The Caldor wildfire has raced towards the large freshwater lake which straddles California and Nevada
Thousands of residents have been forced to evacuate the popular Californian tourist city of South Lake Tahoe in order to escape the raging wildfire inching closer towards it.
In an unprecedented move, officials issued an evacuation order for the city of 20,000 on Monday, triggering chaotic scenes as residents packed roads in a frantic scramble to leave.
South Lake Tahoe’s main medical facility, Barton Memorial Hospital, proactively evacuated dozens of patients, and the El Dorado Sheriff’s Office transferred inmates to a nearby jail.
“There is fire activity happening in California that we have never seen before. The critical thing for the public to know is evacuate early,” said Chief Thom Porter, director of the California Department of Forestry and Fire Protection.
“For the rest of you in California: Every acre can and will burn some day in this state.”
Firefighters arriving overnight were dispatched to protect homes in the Christmas Valley area about 10 miles south of the city, after the already massive Caldor Fire grew seven miles in one area north-east of Highway 50.
“It’s more out of control than I thought,” evacuee Glen Naasz said of the fire that by late on Monday had burned mountain cabins as it moved down slopes into the Tahoe Basin.
“We’re flooding the area with resources,” he said. “Wherever there are structures, there are firefighters on the ground.”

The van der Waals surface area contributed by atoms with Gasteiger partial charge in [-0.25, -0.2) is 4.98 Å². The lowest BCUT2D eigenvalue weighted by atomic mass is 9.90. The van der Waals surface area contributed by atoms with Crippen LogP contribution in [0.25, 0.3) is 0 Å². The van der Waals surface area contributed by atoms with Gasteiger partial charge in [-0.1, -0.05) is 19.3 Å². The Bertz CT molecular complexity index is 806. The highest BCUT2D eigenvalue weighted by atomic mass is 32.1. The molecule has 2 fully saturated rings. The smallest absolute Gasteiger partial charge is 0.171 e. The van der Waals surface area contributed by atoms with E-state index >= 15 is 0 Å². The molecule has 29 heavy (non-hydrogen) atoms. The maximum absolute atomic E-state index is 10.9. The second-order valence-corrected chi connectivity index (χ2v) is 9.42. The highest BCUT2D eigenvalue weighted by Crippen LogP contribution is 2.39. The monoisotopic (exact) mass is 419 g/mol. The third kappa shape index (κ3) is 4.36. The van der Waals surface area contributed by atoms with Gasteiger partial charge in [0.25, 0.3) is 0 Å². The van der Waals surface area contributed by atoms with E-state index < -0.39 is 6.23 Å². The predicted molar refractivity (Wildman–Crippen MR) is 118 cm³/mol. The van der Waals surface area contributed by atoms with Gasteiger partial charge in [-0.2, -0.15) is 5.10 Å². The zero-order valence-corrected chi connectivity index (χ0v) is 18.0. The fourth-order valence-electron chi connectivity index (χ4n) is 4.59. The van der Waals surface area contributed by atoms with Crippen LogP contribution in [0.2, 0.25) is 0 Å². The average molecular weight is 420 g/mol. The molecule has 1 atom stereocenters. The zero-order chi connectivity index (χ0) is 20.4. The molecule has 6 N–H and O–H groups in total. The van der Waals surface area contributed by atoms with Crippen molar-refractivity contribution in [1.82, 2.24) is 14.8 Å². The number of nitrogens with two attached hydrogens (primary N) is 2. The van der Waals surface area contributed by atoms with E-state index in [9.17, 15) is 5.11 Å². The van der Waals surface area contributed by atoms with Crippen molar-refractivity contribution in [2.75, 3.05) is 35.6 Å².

Locals across the state line in Nevada have also been warned to get ready to flee, with the raging Caldor fire drawing closer as it expands to the north and south.
Normally filled with tens of thousands of summer tourists, South Lake Tahoe, at the lake’s southern end, bustles with outdoor activities.
But the popular holiday destination has been emptied out by the approaching fire, which has scorched nearly 292 square miles since breaking out on August 14.
More than 600 structures have been destroyed, and at least 20,000 more are threatened.
State officials have scrambled to deploy more than 15,000 firefighters to battle dozens of California blazes, including crews from Utah, Washington, Wisconsin and West Virginia.
Chief Porter said only twice in California history have blazes burned from one side of the Sierra Nevada to the other, both this month, with the Caldor and Dixie fires.
Greenville, in northern California, was left in ashes after the Dixie fire grew to a size greater than New York City
The Dixie, the second-largest wildfire in state history at 1,205 square miles, about 65 miles north of the Lake Tahoe-area blaze, prompted new evacuation orders and warnings on Monday.
The threat of fire is so widespread that the US Forest Service announced on Monday that all national forests in California would be closed until September 17.